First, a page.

Ever since Paul and I waited for a bus that never came and the whole rolling out of the red carpet for my parents, I’ve decided to wait to notify my family I am coming to visit until I am sitting on a bus waiting to roll out. This practice is still under consideration for the long term use, and it’s so far seen mixed results. Case in point was yesterday when the bus dropped me off at my family’s house yesterday afternoon, and no one was home.
The outhouse was unlocked (thank goodness), and it didn’t take too long to find them. It turns out they were down the street at Phil’s family’s house. I got a hold of Asolima, and she told me to walk on over. So I did, but they met me in the van before I could reach Phil’s house. The door opened and a clown car of formally dressed Samoan faces greeted me. I was wearing a Tommy Sport t-shirt and my grungiest pair of khaki shorts.
It took me about 20 minutes to ascertain where we were going—a funeral—and by the time I figured this out, we were there. My nasty appearance wasn’t an issue because it turned out we weren’t going to the church portion of the funeral; we were only there for the fa’alavelave portion.
Fa’alavelave is a debt one is obligated to pay when something happens in a friend or family member’s life that interferes with normal activity; e.g. wedding, funeral, canoe lost at sea, etc. From what I could see, the ritual was pretty much what you’d expect. We can explore my ambivalence to the overarching idea of the concept in another post.
In any case, I could only see what was going on from far away because I spent the entire time hanging out in the van with the baby. Asolima was there most of the time too. She spent quite a bit of time playing Nature Park on my phone and I played Tetris on hers, which was awesome.
What was not awesome was when we were chatting later in the night and I had three mosquitoes land on the back of my neck at the same time. I brushed them away. Then three more landed on the back of my elbow. I freaked out a little, and then I realized they weren’t mosquitoes. Asolima said, “Oh it’s a—what’s the word?”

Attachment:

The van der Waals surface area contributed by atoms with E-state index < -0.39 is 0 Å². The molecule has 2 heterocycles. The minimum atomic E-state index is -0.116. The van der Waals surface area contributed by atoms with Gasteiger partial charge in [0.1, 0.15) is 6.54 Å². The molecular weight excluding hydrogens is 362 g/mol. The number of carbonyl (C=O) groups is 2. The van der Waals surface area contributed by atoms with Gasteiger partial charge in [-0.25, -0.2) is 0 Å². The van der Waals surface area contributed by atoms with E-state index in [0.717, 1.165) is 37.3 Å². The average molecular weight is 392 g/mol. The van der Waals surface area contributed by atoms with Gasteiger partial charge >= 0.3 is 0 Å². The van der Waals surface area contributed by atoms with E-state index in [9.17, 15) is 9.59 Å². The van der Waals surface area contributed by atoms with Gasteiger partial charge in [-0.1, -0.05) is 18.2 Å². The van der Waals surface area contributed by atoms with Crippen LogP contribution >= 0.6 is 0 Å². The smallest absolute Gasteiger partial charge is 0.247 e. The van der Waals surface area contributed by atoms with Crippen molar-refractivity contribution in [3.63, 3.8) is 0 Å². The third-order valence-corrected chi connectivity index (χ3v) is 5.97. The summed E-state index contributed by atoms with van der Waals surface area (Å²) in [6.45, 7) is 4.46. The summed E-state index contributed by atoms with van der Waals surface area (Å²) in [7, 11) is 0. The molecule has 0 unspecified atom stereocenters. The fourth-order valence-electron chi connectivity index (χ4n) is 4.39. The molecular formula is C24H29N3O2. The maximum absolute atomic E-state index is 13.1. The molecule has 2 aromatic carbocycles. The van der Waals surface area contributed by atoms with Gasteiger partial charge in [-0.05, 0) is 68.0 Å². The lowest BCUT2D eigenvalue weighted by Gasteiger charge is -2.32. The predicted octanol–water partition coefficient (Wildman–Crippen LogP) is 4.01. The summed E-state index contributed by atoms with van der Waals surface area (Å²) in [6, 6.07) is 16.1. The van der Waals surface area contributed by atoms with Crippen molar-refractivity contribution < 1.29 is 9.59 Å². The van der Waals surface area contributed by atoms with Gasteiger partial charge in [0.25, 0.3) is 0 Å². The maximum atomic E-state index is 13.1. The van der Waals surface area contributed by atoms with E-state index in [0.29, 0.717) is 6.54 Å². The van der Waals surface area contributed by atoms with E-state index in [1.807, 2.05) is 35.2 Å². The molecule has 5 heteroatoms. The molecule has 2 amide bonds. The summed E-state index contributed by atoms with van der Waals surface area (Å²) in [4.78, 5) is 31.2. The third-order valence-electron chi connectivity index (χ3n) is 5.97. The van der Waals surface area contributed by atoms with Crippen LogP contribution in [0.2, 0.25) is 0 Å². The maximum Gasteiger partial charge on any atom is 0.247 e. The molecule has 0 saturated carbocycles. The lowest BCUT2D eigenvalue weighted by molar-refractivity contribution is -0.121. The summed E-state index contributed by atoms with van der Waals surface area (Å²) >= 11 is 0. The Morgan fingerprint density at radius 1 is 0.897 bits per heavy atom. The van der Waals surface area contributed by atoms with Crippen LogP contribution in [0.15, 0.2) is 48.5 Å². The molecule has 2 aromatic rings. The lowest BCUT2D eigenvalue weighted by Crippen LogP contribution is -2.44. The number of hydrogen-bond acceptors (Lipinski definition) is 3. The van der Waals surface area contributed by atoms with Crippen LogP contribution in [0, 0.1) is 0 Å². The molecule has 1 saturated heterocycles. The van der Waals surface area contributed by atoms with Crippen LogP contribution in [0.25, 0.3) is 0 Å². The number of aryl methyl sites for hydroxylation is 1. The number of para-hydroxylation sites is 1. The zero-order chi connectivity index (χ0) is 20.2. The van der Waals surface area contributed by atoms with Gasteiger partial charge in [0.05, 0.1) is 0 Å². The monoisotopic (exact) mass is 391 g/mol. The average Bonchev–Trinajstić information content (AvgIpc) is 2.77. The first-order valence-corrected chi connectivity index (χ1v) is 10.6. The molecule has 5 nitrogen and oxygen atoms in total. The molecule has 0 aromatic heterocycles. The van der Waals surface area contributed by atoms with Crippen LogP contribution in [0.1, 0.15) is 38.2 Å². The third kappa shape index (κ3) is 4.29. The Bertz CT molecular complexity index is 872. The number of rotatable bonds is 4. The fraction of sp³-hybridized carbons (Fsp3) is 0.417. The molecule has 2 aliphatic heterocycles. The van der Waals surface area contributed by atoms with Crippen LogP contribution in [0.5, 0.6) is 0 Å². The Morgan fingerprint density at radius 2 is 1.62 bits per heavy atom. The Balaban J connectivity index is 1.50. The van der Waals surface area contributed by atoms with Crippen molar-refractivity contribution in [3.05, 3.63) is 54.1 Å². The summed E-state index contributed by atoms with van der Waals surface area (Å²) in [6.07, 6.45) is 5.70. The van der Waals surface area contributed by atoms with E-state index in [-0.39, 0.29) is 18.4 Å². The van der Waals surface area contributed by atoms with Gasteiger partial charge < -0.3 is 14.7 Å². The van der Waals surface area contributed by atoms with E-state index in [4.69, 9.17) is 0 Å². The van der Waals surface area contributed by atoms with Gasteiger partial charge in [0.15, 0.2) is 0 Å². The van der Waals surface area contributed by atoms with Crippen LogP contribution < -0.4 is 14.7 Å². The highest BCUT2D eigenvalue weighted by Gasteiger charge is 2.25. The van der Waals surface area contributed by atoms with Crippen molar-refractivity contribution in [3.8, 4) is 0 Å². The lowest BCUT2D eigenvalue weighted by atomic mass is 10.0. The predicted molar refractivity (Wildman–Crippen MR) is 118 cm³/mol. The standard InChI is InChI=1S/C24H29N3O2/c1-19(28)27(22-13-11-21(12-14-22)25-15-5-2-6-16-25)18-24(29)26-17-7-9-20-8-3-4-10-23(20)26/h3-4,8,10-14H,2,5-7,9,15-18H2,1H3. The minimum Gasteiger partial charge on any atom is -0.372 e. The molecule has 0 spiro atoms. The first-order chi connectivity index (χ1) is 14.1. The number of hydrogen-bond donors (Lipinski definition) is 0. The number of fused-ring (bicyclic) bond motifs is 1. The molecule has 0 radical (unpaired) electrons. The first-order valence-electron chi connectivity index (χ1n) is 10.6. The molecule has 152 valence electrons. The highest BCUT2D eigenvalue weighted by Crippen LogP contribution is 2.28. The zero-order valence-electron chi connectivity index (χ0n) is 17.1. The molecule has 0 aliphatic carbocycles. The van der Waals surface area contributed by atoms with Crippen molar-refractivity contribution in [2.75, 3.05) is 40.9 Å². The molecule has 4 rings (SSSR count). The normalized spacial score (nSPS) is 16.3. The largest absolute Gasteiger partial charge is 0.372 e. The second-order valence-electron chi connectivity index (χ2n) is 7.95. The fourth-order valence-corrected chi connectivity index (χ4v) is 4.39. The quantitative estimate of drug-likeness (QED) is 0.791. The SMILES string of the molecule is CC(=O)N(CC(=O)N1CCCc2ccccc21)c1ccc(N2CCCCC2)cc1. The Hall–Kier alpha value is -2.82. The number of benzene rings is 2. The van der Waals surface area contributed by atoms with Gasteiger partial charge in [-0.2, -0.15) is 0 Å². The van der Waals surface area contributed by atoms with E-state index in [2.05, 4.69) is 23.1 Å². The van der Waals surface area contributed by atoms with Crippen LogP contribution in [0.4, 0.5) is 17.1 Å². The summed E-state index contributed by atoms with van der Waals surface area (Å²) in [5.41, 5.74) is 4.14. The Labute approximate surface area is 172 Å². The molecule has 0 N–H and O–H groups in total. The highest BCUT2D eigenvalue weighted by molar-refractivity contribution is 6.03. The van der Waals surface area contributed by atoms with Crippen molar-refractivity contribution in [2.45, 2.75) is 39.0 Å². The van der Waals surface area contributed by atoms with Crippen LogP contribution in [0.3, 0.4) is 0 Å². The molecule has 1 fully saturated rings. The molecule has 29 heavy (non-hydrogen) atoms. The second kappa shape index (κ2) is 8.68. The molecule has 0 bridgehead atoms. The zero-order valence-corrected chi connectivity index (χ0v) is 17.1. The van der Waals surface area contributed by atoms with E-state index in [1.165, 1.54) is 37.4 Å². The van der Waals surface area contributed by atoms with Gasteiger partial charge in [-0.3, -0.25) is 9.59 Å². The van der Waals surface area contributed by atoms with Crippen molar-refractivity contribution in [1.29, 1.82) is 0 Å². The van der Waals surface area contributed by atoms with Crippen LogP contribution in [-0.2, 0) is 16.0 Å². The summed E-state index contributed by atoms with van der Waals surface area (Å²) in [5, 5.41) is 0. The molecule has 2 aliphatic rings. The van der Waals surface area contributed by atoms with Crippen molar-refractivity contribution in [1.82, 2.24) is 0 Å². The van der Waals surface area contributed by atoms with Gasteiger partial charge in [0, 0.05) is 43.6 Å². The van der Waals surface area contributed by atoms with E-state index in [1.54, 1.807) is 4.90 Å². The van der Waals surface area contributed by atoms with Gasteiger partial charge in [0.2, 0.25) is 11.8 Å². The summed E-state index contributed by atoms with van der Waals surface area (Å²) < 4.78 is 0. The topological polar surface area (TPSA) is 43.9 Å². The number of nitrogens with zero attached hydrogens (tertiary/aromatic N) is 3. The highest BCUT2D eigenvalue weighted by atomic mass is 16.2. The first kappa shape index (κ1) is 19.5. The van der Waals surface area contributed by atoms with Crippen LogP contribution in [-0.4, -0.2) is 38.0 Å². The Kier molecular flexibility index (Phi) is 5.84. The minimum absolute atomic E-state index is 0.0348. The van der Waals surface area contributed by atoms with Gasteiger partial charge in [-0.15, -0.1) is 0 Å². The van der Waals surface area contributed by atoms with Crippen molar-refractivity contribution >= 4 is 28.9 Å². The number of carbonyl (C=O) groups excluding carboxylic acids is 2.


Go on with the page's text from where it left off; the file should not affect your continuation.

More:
So I stood outside the van for the rest of our wait. There wasn’t too much left, and after a while, family started pouring out carrying obligatory fa’alavelave white styrofoam boxes. They piled back in the van, and I sat on the console facing backwards on the way home because we ran out of seatbelts.
We went to Jordan’s family’s house to divvy up the takeout meals, and then headed home.
There was talk of checking out the Catholic siva, but it was getting late.
I hope you’re showing up unannounced from time to time... just to keep them on their toes. Pictures below.
The funeral reception tent.
I was poorly dressed, but not nearly as much as this guy. Dodgers. What a jerk.
This picture is cute.
This spider was in the outhouse last night. I held it.
1 year ago
hahaaha dodgers guy.
I love the pictures of the kids. They are SO cute.
Cockroaches are not cool. How dare you write that so close to my visit.
That was definitely very funny! The Dodgers guy probably does not know what/who Dodgers is... most ppl in the islands receive hand-me-downs or second-hand-shop items. I once saw a guy wearing a t-shirt for women's cervical cancer program! Now that was lol.
You'd probably know this by now, but you were probably going to take a si'i to the dead person's family.
A si'i is a formal presentation of 'cultural gifts' (for want of a better term) to the family of the deceased. The most important part is the fine mats. Although you didn't mention the presence of fine mats, so ...umm, a si'i isn't really a si'i without fine mats. Also includes money and maybe a sua (specific formal presentation to an individual within that family). However, the fine mats are worth more than money.
The family of the deceased reciprocates with food and maybe fine mats of their own (usually just returning the fine mat the visitors gave). It all depends.
It would've been a very good way for you to witness an important aspect of Samoan culture first up. All you really needed was an ie lavalava to enter the house.
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